ABOUT Future Angler Foundation

The Future Angler Foundation (FAF) is an incorporated 501(c)(3) nonprofit foundation formed in April of 2012. The FAF’s mission is to “Create New Anglers and Boaters” through its support of angler education and boating safety programs hosted by passionate, knowledgeable volunteers throughout the U.S. and through its “Getting Families Fishing” initiative, a series of free source digital educational programs developed to engage young anglers and boaters as they educate them about angling in an exciting, informative, and effective manner. More information about the FAF can be found online at

22 MAKING WAVES | Winter 2023
continued from page 21





The U.S. Interagency Working Group on IUU Fishing, composed of 21 federal agencies, released its wide-reaching National 5-Year Strategy for Combating IUU Fishing. NOAA chairs the Working Group, alongside the U.S Department of State, and U.S. Coast Guard.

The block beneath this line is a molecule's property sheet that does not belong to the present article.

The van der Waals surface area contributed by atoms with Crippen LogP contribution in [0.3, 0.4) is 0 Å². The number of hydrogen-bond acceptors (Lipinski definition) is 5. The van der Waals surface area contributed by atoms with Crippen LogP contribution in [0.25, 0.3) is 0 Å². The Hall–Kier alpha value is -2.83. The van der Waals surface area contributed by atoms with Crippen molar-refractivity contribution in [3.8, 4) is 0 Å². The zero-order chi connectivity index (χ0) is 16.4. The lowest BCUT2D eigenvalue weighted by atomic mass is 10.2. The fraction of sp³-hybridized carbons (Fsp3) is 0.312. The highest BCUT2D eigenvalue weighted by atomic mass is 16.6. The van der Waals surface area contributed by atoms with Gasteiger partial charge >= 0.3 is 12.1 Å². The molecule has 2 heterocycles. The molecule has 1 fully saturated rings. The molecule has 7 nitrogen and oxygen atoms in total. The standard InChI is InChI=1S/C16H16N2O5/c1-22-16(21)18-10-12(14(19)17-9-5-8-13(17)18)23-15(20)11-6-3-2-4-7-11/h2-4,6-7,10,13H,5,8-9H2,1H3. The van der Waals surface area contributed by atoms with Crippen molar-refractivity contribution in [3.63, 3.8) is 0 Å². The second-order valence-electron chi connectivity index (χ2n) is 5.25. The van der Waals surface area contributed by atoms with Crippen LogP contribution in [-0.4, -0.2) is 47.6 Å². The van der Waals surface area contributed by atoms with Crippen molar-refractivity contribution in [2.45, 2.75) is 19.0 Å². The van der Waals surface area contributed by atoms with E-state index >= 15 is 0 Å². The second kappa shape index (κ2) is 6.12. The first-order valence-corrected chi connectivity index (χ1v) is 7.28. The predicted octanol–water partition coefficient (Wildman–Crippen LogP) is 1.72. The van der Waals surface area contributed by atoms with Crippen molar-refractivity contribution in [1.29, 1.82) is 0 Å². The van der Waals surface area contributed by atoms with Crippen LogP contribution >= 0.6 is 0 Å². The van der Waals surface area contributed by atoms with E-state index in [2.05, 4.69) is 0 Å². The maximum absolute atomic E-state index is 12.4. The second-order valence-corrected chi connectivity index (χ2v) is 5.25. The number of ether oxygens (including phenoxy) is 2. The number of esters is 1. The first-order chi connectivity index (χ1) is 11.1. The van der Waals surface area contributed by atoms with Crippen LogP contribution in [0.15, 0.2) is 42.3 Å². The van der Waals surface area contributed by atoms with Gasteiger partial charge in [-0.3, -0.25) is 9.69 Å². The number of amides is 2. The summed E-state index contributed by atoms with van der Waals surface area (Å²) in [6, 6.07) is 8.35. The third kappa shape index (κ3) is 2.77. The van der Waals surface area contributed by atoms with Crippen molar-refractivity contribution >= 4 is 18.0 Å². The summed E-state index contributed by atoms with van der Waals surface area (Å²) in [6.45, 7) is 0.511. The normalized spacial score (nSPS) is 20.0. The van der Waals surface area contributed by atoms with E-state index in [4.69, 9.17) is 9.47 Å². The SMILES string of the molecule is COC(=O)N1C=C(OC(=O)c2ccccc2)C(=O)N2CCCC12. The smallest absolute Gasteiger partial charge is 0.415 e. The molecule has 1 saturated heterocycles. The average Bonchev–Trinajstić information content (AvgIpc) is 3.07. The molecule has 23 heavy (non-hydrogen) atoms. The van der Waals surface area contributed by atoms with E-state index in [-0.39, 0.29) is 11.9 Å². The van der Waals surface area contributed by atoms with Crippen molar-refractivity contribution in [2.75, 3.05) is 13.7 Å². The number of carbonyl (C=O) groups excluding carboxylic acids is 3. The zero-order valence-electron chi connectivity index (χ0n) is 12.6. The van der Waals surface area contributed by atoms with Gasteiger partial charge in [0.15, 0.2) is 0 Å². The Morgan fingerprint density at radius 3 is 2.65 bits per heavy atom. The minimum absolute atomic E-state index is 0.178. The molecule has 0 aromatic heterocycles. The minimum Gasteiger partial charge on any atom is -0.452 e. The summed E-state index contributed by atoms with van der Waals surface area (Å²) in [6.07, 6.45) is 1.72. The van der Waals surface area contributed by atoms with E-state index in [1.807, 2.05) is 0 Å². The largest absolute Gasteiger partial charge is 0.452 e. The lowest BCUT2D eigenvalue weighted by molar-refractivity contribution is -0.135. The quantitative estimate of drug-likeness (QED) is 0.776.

Illegal, unreported, and unregulated fishing is one of the greatest threats to ocean health and a significant cause of overfishing. It contributes to the collapse or decline of fisheries that are critical to the economic growth, food systems, and ecosystems of numerous countries around the world. It is also a global problem that disadvantages law-abiding fishers and seafood producers. The U.S. Maritime Security and Fisheries Enforcement Act called for stronger federal collaboration to coordinate efforts to address this and other maritime related threats. Today, the Congressionally established U.S. Interagency Working Group on IUU Fishing, composed of 21 member agencies, released its wide-reaching National Five-Year Strategy for Combating Illegal, Unreported, and Unregulated Fishing (PDF, 32 pages).

U.S. agencies are leaders in building an expanding toolbox for partners to combat IUU fishing, bringing world-wide recognition to the issue through international channels, and making progress through major domestic initiatives. The Working Group reflects the need for a whole-of-government approach to address this insidious problem. The strategy is a result of years-long domestic and international collaboration and private sector and industry engagement. It not only makes tangible and targeted progress towards combating IUU fishing globally, it also realizes a shared vision for sustainable stewardship of marine resources.